Summary Review: In a word – delightful.
Ryan’s relationship-phobic, preferring to live his life from one anonymous hook-up to the next. He never remembers a name, and he never goes back for more. But then he meets Jayden, the one-off who won’t get out of his head, his life — or, indeed, his bed. Ryan remains in a denial, however; he has no place in his life for emotion or feelings, despite how much difficulty he finds in keeping away from the gorgeous, confident Jayden.
It’s not until Jayden gets a boyfriend, bringing their non-relationship to a sudden end, that Ryan thinks he might have been feeling something all along. Feeling a lot, actually, but it’s too late. Jayden’s happy with his new man, and Ryan shouldn’t want to get in the way of that — but he’s selfish, and he’s had an epiphany, and maybe the only way to get Jayden back is to reveal more of himself than he knows how to handle. But is it enough for Jayden to take a risk on a man who, by his own admission, has no idea how to love?
Let me start at the beginning:
Ryan wasn‘t planning on going out. He‘s had a rough week, too much work and not enough sleep, and this is his first night off since his last night off, which was spent wasted in some nobody‘s bed. He needs the downtime. It‘s been a while, though. Almost a week. His protests only last as long as it takes for his dick to order him out the door.
And just like that, with nothing more than Frankie‘s lazy, whiskey-rough drawl, Ryan‘s world and, everything he believes in, spins over and dumps him on his ass.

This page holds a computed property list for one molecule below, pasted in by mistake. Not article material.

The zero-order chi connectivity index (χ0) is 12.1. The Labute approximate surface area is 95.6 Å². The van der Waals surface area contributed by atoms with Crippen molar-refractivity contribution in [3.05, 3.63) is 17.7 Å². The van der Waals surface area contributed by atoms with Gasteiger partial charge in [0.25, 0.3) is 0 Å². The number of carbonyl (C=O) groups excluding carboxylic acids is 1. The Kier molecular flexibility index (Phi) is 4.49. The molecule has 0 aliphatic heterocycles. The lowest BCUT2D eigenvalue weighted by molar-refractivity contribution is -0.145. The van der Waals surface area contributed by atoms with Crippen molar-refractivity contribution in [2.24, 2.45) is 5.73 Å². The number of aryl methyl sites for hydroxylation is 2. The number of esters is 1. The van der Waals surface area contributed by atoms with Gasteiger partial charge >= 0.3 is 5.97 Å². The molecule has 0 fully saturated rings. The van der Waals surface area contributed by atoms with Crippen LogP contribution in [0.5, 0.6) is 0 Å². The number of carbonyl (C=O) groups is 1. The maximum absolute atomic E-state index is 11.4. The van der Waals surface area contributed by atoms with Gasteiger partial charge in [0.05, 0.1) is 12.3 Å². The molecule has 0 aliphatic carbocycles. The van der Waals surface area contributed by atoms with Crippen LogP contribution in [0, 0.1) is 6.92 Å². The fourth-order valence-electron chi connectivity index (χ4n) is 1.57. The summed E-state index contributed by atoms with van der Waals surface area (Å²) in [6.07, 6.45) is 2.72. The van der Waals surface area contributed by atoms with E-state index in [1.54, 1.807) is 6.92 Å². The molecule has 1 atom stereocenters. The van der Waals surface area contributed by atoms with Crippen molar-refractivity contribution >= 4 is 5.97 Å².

Resistance is told in the present tense, third person, which I usually hate, and every time I encounter it I do a double take because I find it very confusing. Definitely not the case here because it works.
Ryan has every personality flaw that could put you off romance. As it says in the blurb, he never has sex more than once with anyone and there are no sleepovers, but when he meets Jayden, the man who would take over his life, that rule and any other that governs his life is passe. He has rules for everything (which Jayden ignores) and one he never breaks, ever, is he doesn’t kiss his random one-offs on the mouth, except Jayden doesn’t know this and on their first encounter Jayden’s tongue is in his mouth before Ryan realizes it. Ryan only meant to have sex with Jayden the one time and send him on his way, but it doesn’t quite work out as planned as they have sex several times that first night and it is so unbelievably hot it not only scorches but makes the pages burst into flames as the guys get off in grand style. The only problem for Ryan is that Jayden decides he is going to stay over and leave when he’s good and ready, and somehow Ryan can’t find the energy or determination to shove him out the door, which should have been his first clue that Jayden was different from his other hook-ups.
This push and pull non-relationship continues throughout the book as the characters’ evolve, and the ‘pursued’ (Ryan) becomes the pursuer, to his everlasting dismay. Ryan is drawn more and more into Jayden’s web when he realizes that Jayden will only take so much crap from him without pushing back, and that he actually likes him more than he wants to admit. He doesn’t know how to deal with feelings or emotions, which he thinks are unhealthy and non productive. He can’t help who he is and he runs true to form whenever he panics about getting in too deep. His only solution to his dilemma is to have sex with yet another nameless, faceless, man even though he knows he’s only screwing himself as he no longer gets his rocks off with anyone but Jayden. It’s a matter of principle.